On the Sufficiency of Pairwise Interactions in Maximum Entropy Models of Networks
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Biological information processing networks consist of many components, which are coupled by an even larger number of complex multivariate interactions. However, analyses of data sets from fields as diverse as neuroscience, molecular biology, and behavior have reported that observed statistics of states of some biological networks can be approximated well by maximum entropy models with only pairwise interactions among the components. Based on simulations of random Ising spin networks with p-spin (\(p>2\)) interactions, here we argue that this reduction in complexity can be thought of as a natural property of densely interacting networks in certain regimes, and not necessarily as a special property of living systems. By connecting our analysis to the theory of random constraint satisfaction problems, we suggest a reason for why some biological systems may operate in this regime.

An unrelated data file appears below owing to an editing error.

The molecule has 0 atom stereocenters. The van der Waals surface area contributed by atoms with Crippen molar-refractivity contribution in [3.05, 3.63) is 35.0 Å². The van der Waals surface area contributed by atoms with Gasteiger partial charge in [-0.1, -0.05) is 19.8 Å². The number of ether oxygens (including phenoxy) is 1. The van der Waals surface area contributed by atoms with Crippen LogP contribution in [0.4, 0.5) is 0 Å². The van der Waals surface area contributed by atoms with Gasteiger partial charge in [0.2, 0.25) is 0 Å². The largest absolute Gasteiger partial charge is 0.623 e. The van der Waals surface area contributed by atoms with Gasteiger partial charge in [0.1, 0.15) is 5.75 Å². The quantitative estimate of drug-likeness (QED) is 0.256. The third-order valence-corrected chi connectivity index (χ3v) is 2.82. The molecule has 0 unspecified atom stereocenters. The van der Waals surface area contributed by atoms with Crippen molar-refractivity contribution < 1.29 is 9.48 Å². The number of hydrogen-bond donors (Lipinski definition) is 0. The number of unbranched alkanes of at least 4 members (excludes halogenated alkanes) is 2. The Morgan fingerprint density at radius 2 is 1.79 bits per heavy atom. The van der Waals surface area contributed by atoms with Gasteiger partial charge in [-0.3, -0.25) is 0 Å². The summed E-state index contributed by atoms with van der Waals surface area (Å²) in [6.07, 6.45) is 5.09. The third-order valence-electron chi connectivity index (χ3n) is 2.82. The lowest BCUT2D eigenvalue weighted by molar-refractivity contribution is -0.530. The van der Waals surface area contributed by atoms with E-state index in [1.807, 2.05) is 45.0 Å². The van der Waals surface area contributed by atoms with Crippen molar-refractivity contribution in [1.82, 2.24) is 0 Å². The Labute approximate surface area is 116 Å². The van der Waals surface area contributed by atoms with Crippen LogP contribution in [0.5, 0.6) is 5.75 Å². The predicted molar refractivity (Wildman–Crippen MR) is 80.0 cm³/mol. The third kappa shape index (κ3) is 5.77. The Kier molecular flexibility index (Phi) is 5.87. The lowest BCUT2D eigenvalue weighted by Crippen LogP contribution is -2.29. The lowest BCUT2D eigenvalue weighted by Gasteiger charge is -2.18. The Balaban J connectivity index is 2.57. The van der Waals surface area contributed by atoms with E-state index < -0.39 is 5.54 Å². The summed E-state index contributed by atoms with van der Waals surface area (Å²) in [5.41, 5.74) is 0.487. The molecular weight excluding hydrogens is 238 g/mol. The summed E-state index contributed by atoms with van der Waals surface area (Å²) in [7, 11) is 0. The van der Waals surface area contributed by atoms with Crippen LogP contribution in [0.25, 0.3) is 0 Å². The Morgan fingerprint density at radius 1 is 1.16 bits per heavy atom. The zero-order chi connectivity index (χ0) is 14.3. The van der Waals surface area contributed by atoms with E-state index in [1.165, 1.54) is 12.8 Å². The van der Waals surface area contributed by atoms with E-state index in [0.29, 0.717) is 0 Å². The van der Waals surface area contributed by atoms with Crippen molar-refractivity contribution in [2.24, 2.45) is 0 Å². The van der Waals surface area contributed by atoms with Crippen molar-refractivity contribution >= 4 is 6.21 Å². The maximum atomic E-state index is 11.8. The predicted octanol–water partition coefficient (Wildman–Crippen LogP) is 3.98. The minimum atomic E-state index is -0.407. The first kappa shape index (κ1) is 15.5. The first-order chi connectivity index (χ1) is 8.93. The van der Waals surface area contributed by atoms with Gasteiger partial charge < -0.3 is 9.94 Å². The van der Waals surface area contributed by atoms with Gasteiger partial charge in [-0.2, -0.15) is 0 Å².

KeywordsCollective dynamics p-spin models Numerical simulations
We thank Aly Pesic and Daniel Holz, who helped during the early stages of this project, Arthur Lander and Chris Myers, who suggested a possible link to evolution, and Thierry Mora, Aleksandra Walczak, and Gasper Tkacik for useful discussions. We also thank the anonymous referees for their insightful comments. We are grateful to the Emory College Emerson Center for Scientific Computing and its funders for the help with numerical simulations. The authors were partially supported by the James S. McDonnell foundation Complex Systems award, by the Human Frontiers Science Program, and by the National Science Foundation.
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